Annoying Female Characters
The annoying female friend. I’ve been told I’ve written such a character, and I’m sure I’ll do it again. But—and here’s the thing—I won’t apologize for it. Those annoying friends? They exist in our lives. They’re a part of our everyday experiences. Some people might not tolerate such people, but I know from my own personal experiences, those annoying friends tend to have many non-annoying traits. They’re not annoying 100% of the time.
Also? What one person might find annoying, another might find perfectly enjoyable. I’ve had friends that have driven me up the proverbial wall, but no one could understand why because those people weren’t annoying to anyone else. Just me. So, I had to learn that what annoys me doesn’t necessarily annoy another. I also had to realize that a couple annoying traits didn’t mean the person was a bad person.
This is something I keep in mind when I’m writing. Cheryl, from Other Side of Night: Bastian & Riley, is considered a terrible stereotype. When I wrote her, I didn’t see her as that. When I wrote Cheryl, I thought of myself and my best gay friend, how I hung out with him endlessly, how he loved me and I loved him even with our little quirks. Admittedly, I never asked him to kiss his boyfriend in front of me, but I’m also more of a introvert than Cheryl is. Therefore, I found her to be perfectly acceptable. She was that best friend who loves you to death and sometimes says inappropriate things that just make you want to facepalm.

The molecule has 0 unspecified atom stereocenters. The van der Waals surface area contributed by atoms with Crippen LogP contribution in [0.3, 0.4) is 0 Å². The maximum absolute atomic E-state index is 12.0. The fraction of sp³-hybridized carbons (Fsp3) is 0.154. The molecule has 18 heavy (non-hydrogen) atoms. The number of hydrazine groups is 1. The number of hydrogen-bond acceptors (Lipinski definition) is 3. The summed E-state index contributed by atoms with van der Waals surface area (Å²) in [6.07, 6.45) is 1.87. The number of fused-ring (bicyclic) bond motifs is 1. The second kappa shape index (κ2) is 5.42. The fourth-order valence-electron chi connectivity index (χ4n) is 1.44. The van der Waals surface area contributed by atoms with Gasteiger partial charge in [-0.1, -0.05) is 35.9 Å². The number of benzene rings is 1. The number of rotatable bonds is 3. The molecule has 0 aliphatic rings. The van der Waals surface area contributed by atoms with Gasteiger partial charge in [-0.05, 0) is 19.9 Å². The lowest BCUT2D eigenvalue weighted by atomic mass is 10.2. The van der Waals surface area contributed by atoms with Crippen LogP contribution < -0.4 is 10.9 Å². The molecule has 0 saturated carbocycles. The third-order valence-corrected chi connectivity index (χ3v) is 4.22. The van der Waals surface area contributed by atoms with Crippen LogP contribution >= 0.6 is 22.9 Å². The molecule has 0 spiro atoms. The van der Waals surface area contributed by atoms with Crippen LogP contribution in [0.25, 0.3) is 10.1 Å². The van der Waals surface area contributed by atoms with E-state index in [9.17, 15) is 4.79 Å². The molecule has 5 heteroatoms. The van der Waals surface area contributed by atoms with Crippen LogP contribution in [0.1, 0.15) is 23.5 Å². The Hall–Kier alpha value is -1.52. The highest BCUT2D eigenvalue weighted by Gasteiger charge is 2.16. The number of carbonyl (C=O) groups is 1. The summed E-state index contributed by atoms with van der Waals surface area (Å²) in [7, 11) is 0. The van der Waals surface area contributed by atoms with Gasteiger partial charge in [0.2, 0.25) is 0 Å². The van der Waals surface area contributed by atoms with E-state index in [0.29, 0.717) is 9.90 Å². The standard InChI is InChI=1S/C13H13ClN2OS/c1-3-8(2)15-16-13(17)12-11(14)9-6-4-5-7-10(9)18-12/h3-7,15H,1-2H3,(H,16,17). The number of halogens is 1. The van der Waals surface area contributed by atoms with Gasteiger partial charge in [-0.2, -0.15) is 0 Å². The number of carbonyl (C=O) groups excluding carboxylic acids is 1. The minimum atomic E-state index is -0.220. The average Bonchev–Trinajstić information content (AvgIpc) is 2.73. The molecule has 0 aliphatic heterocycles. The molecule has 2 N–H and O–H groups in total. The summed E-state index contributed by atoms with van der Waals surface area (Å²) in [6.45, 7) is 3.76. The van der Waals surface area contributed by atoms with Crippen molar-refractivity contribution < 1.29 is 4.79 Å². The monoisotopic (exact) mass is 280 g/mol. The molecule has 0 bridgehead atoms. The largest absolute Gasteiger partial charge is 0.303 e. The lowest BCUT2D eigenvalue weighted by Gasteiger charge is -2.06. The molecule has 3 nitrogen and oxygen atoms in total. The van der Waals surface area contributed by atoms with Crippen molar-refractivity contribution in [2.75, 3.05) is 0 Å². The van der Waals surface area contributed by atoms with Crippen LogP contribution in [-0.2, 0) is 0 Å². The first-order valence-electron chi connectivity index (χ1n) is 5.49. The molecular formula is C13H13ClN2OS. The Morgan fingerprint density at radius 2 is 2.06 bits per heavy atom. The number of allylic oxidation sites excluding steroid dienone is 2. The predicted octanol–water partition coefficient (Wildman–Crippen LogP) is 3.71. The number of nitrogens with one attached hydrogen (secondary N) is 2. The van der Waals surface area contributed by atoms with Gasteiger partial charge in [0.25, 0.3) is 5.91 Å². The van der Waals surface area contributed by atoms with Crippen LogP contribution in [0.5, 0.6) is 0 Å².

And I don’t think there’s a thing wrong with that. All female characters in fiction don’t need to be wonderful, sweet, tolerant, caring, and appropriate. Female characters should run the same gamut as male characters. I should feel the freedom to write a nasty, unpleasant female without worrying that I’m going to be slammed as a woman-hater. I should feel the freedom to write a sweet, innocent, sparkling female without being slammed as writing a Mary Sue. See what I’m getting at here? Yeah, an author sometimes can’t win for losing, quite honestly.
I think I’ve come to a point where I’m okay with that. I’ll write the male and female characters I want, the way they come to me, as they want to be written, and just smile when someone complains. I love my readers, I appreciate them, but I also know that writing solely for the readers—and not for myself—I’ll miss out on writing some awesome characters, male and female alike. Everyone has an opinion, and I don’t blame anyone for theirs. 🙂
So, I will continue to write my annoying females, my evil females, my gloriously sweet females, and my females who walk the gray area of good and bad. I love diversity in all my characters, and I just can’t convince myself to write differently.